Wednesday, December 4, 2019

Review: Dancing in the Dark

http://www.amazon.com/exec/obidos/ASIN/B07XMFSKWG/themisaofsupe-20
Cheryl St. John was one of my go-to authors over at Harlequin, having published some very good books with Harlequin Historical and Love Inspired Historical.  She took some time away from writing for personal and family reasons - and has reemerged thanks to self-publishing.  She's reprinted several of her older Harlequin Historical titles and Dancing in the Dark is the first in a new self-published continuity series, Aspen Gold, she's doing with several of her writer pals.  The series is set in a fictional small resort town in the mountains of Colorado where everybody seems to be distantly related (by blood or marriage) - so naturally, plenty of opportunity for drama and shenanigans.

There's no way for me to talk about this book, my experience reading this book without spoilers.  I'll try to keep them at a minimum but you've been warned: SPOILERS!

Kendra Price grew up in Spencer, Colorado "raised" by a single mother who had more boyfriends than good sense and a spiteful sister.  She had an aunt (her mother's stepsister) who took her under her wing and encouraged her love of dance.  Kendra was so passionate about dance, and so good at it, she's made a career for herself - touring with various companies and now parlaying her way into teaching.  During this time she also became fast friends with Dustin "Dusty" Cavanaugh.  Kendra spent a lot of time with the Cavanaugh clan, her and Dusty fell in love, made plans - and naturally it all went to hell in a hand-basket one fateful night when Dusty slept with another girl and got her pregnant.  This broke Kendra's heart and she hightailed it as fast and far as she could away from Spencer.

Oh, did I mention that the Other Woman who Dusty got pregnant is Kendra's evil sister, Erica?  She carried the pregnancy to term, signed away her parental rights, and now Dusty is a single dad raising his son with the help of his large, supportive family.

Unfortunately for Kendra the mountains and Spencer are in her blood.  Kendra inherited her aunt's lake home after she passed and Kendra spends the summers in Spencer, teaching dance.  She's also looking to regroup.  The grind of touring and performing are starting to wear her down.  Spending time in Spencer is dangerous - given her strained relationship with her mother, sister and the possibility of running into Dusty (not to mention her young nephew!) - but she can't stay away.  Naturally what happens, happens.  She and Dusty finally reconnect and secrets come home to roost.

You have to hand it to St. John - the conflict cannon is definitely loaded for bear.  The revelation of Dusty's Baby Mama doesn't come right out of the gate, and when it hits - it's a whammy.  I love emotional conflict where you really wonder how the heck the author is going to pull off the HEA - it's that intense.  And unfortunately? That's kind of the problem with this book.  The conflict and resolution of said conflict is problematic.  Because the only way to get to that happy ending is for Dusty to be absolved of his sins - and for that to happen?  The author has to villainize the Evil Other Woman to cartoonish proportions.  In the end Dusty = victim and Erica's motives are never really clearly defined other than she is a not a nice person.  I  also found the compare/contrast between the sunshine and roses Cavanaugh clan with Kendra's trailer trash slutty mom and sister to be uncomfortable.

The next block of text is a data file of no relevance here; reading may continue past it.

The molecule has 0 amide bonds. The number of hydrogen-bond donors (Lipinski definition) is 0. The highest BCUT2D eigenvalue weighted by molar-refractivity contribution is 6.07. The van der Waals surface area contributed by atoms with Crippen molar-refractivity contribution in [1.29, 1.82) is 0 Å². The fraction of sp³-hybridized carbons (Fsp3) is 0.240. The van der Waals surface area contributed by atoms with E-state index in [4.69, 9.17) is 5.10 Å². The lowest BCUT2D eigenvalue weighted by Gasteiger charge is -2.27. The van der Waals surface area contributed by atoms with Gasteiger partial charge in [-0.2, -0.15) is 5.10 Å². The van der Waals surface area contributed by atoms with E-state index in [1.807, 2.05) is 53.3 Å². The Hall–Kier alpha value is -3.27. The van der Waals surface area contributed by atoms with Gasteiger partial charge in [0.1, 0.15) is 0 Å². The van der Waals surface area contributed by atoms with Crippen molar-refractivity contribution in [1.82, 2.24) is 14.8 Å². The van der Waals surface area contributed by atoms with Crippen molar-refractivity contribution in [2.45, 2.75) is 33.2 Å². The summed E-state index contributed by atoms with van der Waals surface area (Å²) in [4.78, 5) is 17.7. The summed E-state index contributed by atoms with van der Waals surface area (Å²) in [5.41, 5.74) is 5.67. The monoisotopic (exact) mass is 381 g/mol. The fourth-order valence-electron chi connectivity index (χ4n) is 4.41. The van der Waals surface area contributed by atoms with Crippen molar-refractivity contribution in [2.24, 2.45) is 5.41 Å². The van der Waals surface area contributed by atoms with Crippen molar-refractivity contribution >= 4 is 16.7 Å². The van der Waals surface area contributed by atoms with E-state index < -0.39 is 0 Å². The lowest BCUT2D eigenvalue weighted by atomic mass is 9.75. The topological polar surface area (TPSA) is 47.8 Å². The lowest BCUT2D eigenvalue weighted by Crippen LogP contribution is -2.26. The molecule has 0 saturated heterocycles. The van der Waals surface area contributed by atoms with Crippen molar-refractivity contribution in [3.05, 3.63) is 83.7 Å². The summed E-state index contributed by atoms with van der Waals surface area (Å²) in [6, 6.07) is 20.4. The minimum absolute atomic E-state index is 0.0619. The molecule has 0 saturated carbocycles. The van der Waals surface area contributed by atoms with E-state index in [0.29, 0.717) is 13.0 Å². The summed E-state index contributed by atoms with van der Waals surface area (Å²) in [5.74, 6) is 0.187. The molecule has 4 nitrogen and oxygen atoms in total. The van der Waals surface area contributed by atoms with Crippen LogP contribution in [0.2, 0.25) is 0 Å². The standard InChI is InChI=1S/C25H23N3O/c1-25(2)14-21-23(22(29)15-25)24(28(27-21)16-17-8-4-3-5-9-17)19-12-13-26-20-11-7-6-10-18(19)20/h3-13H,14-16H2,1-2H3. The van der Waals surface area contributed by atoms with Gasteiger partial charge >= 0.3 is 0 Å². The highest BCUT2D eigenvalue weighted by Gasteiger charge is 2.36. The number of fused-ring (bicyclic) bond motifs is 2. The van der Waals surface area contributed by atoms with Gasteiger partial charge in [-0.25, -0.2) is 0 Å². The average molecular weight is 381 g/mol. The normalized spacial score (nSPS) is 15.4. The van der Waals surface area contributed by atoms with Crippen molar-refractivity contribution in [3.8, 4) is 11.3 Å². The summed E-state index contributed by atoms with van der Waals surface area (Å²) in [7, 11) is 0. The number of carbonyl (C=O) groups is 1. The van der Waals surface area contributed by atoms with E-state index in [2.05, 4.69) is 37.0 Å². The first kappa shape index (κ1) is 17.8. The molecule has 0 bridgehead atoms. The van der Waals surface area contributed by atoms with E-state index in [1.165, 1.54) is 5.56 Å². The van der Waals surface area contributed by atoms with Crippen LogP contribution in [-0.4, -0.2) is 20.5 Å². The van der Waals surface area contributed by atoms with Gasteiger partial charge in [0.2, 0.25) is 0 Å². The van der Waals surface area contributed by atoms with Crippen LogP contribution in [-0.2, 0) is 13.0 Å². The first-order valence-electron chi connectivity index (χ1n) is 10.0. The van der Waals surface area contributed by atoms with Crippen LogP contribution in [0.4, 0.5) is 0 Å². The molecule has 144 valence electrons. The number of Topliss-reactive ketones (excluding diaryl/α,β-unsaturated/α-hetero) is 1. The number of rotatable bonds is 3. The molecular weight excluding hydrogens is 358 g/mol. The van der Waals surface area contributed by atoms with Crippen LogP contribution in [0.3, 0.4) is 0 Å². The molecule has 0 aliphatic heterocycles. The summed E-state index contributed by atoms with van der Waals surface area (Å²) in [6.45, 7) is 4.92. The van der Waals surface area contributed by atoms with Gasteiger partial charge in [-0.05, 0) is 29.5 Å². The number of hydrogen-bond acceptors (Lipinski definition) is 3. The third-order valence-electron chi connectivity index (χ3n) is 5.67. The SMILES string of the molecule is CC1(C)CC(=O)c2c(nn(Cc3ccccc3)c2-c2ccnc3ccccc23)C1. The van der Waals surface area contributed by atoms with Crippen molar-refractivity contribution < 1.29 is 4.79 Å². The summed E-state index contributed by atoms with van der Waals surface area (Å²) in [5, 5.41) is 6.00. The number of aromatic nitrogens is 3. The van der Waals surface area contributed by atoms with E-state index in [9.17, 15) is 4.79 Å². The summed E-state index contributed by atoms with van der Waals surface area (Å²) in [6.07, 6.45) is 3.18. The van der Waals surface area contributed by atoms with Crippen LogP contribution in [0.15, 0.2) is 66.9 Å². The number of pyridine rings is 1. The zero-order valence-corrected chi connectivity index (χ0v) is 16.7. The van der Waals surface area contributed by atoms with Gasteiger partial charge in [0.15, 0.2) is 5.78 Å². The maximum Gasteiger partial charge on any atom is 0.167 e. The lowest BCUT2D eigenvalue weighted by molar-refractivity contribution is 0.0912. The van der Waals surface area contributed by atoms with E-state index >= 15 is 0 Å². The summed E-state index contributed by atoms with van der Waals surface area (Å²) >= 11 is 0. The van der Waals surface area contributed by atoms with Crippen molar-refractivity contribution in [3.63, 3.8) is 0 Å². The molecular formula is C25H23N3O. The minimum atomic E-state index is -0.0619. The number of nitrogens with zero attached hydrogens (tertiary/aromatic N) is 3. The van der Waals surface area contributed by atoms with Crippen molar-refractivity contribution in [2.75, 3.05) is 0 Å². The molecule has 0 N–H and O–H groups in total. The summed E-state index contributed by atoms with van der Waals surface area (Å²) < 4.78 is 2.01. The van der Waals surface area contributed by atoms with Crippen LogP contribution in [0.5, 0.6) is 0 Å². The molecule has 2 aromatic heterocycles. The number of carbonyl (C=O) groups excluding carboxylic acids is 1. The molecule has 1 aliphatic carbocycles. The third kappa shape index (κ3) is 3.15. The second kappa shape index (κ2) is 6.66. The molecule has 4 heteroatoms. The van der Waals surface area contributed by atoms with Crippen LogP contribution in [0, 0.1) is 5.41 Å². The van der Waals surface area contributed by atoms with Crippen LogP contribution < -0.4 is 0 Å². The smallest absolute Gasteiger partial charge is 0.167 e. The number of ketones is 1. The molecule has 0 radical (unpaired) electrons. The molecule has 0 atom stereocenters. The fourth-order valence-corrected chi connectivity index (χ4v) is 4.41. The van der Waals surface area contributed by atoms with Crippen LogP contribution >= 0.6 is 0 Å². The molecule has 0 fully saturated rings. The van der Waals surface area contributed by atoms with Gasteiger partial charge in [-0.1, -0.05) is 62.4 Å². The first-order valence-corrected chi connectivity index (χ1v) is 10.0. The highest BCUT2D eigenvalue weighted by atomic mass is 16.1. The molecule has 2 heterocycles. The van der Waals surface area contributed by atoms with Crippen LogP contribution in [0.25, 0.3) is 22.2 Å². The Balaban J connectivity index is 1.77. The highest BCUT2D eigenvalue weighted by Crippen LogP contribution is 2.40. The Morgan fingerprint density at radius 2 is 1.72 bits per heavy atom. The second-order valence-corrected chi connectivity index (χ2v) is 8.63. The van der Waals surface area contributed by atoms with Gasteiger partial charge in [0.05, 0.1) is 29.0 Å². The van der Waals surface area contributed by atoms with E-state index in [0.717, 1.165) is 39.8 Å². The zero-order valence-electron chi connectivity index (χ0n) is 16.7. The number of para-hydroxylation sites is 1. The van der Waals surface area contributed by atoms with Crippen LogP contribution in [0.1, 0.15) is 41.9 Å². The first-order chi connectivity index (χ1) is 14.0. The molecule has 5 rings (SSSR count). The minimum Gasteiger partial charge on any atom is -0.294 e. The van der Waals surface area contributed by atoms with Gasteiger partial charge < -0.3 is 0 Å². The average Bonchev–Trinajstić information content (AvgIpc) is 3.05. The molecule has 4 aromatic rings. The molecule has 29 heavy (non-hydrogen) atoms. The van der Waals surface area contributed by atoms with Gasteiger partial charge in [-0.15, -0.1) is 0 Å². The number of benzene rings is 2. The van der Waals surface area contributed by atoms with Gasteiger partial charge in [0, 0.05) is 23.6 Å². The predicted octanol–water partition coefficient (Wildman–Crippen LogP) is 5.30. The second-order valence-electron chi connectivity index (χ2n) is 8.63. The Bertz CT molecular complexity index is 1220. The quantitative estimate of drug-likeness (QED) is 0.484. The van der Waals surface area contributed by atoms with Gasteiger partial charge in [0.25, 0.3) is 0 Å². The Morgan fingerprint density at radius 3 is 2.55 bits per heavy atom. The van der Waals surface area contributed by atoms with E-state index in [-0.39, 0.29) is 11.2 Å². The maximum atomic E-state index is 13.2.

I'm not going to sugar-coat, it's problematic.  Especially if you're a reader like me who finds the Evil Other Woman trope problematic on it's face.  To be honest I'm not sure of any other way St. John could have resolved this conflict to get to the happy ending as long as Dusty was the hero.  Part of me wishes that Kendra's hero would have been some other dude and part of the conflict would have been her "forgiving and moving on."  But that's not the story St. John wrote and there's a lot I liked in this book.  It showcases how well St. John can wring out emotion in even the most deceptively simple passages and moments, plus I inhaled it in one sitting.  Yes, there's a fair amount of set-up and yes, there are a bunch of secondary characters, but I got invested and will continue on with this series even though I've never read a single book by any of the other authors.

I even signed up for their newsletter.  Seriously.

I'm not going to lie, this book is problematic and some of you may read it and think I'm totally insane - but this conflict is nothing if not gutsy.  If you're a new St. John reader I wouldn't recommend starting here, but if you're already a fan? It's an interesting read.

Final Grade = B-

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